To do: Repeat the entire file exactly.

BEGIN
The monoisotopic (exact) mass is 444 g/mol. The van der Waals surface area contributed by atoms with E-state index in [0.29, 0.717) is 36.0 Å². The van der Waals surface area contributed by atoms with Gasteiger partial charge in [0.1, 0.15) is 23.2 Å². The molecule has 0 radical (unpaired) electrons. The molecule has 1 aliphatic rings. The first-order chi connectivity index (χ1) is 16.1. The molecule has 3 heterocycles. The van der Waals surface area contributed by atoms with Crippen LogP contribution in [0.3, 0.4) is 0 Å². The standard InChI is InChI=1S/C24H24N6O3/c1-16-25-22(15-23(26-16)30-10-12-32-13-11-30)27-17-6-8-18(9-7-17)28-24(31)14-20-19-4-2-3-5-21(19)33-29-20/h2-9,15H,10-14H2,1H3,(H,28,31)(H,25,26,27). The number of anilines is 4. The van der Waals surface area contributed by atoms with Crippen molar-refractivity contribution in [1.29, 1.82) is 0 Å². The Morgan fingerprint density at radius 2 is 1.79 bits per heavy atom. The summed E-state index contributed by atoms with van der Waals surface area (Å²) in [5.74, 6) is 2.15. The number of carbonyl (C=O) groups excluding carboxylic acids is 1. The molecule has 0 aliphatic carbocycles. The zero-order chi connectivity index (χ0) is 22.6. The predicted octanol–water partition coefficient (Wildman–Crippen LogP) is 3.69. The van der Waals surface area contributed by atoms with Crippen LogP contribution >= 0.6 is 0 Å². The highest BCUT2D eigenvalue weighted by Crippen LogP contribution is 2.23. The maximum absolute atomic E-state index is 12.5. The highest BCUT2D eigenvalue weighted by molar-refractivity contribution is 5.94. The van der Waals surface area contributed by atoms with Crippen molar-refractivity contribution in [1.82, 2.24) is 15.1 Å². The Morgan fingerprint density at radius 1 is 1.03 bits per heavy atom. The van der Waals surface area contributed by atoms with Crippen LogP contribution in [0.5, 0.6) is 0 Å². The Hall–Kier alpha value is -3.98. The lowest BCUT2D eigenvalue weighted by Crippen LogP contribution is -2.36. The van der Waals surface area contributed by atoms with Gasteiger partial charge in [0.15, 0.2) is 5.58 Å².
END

The monoisotopic (exact) mass is 444 g/mol. The van der Waals surface area contributed by atoms with E-state index in [0.29, 0.717) is 36.0 Å². The van der Waals surface area contributed by atoms with Gasteiger partial charge in [0.1, 0.15) is 23.2 Å². The molecule has 0 radical (unpaired) electrons. The molecule has 1 aliphatic rings. The first-order chi connectivity index (χ1) is 16.1. The molecule has 3 heterocycles. The van der Waals surface area contributed by atoms with Crippen LogP contribution in [0.3, 0.4) is 0 Å². The standard InChI is InChI=1S/C24H24N6O3/c1-16-25-22(15-23(26-16)30-10-12-32-13-11-30)27-17-6-8-18(9-7-17)28-24(31)14-20-19-4-2-3-5-21(19)33-29-20/h2-9,15H,10-14H2,1H3,(H,28,31)(H,25,26,27). The number of anilines is 4. The van der Waals surface area contributed by atoms with Crippen molar-refractivity contribution in [1.29, 1.82) is 0 Å². The Morgan fingerprint density at radius 2 is 1.79 bits per heavy atom. The summed E-state index contributed by atoms with van der Waals surface area (Å²) in [5.74, 6) is 2.15. The number of carbonyl (C=O) groups excluding carboxylic acids is 1. The molecule has 0 aliphatic carbocycles. The zero-order chi connectivity index (χ0) is 22.6. The predicted octanol–water partition coefficient (Wildman–Crippen LogP) is 3.69. The van der Waals surface area contributed by atoms with Crippen LogP contribution >= 0.6 is 0 Å². The highest BCUT2D eigenvalue weighted by Crippen LogP contribution is 2.23. The maximum absolute atomic E-state index is 12.5. The highest BCUT2D eigenvalue weighted by molar-refractivity contribution is 5.94. The van der Waals surface area contributed by atoms with Crippen molar-refractivity contribution in [1.82, 2.24) is 15.1 Å². The Morgan fingerprint density at radius 1 is 1.03 bits per heavy atom. The van der Waals surface area contributed by atoms with Crippen LogP contribution in [0.5, 0.6) is 0 Å². The Hall–Kier alpha value is -3.98. The lowest BCUT2D eigenvalue weighted by Crippen LogP contribution is -2.36. The van der Waals surface area contributed by atoms with Gasteiger partial charge in [0.15, 0.2) is 5.58 Å².